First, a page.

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“Oh My God! I’m Spinning!”

Three simple moves to break out on the rink.

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“The easy stuff can look really good, as long as you’re uninhibited,” says pro ice-skater Marni Halasa, instructor at the Chelsea Piers rink and former skating choreographer of Broadway’s Elf the Musical. Here, her tips on how to glide, twirl, and arabesque like you know what you’re doing.


Illustrations by Remie Geoffroi  

1. The Two-Foot Spin
For this move, “put both arms out to the side, parallel to the ice,” Halasa says, while keeping your core strong. Start by marching in a slow counterclockwise circle, “as if you’re walking on solid ground.” Make sure that your feet stay parallel. It’s not a crossover. “You’ll get a little momentum.” Then: “Sweep your arms in over your chest. This will propel you into a one-revolution spin.” Halasa says novices tend to exclaim: “Oh my God! I’m spinning!” 




2. The Spiral
The Spiral is not a spin, but a one-footed glide with the leg stretched back—“like a mini arabesque.” Engage your abdomen (“It’s what balances you,” notes Halasa), and push off with your nondominant foot, shifting your weight to your skating foot. Keep your raised foot off the ice and pointed out behind you, below your hip. “As long as you’re pulling in your abdominal muscles and lifting your chest up, you’re presenting yourself nicely.”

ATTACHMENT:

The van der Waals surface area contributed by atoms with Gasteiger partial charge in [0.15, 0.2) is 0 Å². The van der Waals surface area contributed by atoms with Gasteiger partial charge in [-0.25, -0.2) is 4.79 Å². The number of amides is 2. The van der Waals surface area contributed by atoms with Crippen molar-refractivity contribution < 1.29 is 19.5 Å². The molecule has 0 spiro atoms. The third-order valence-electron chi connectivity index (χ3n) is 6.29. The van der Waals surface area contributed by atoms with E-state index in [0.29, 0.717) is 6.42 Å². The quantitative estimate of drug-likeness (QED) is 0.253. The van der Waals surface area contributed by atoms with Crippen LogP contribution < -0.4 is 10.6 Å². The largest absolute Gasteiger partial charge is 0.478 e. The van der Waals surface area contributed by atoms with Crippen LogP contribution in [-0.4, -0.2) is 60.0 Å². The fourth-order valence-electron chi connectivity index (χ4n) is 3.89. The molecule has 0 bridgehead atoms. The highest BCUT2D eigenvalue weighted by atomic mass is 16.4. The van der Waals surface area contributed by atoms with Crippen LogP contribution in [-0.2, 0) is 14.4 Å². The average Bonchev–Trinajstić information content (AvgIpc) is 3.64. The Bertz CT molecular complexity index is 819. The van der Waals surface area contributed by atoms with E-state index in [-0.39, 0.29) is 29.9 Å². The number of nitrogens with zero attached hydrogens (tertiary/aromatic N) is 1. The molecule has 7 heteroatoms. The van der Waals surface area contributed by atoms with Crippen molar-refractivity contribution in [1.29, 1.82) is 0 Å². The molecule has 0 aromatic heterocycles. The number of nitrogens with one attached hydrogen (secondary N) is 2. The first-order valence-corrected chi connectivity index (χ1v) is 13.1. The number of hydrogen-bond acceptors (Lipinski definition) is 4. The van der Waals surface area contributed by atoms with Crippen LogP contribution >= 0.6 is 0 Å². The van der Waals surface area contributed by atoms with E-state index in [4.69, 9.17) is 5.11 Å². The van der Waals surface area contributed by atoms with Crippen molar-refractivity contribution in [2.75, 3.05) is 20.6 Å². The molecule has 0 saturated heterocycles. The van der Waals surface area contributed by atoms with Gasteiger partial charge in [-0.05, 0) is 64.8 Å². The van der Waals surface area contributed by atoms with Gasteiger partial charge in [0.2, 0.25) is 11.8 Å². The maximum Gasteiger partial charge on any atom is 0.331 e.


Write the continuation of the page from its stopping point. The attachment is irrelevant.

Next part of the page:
3. The Forward Swizzle
Start with your feet in a V position, hands loosely folded across your chest. Make like a ballerina and dip into plié. Then, push forward, letting your arms sweep down and out to either side. When your feet are wider than your shoulders, use your inner-thigh strength to pull your toes into an upside-down V. Repeat around the rink, and you’ll notice that “your feet are tracing the shape of a lemon.”





How to Fall
“If you feel like you’re going to take a spill,” Halasa says, “bend and grab your knees. If you can, lean to one side; it’s better to land on your muscle-y quads than to fall straight on your knees.” Make a fist if you’re worried about your fingers. But, says Halasa, “I’ve been teaching for 21 years, and no one has ever been sliced.”


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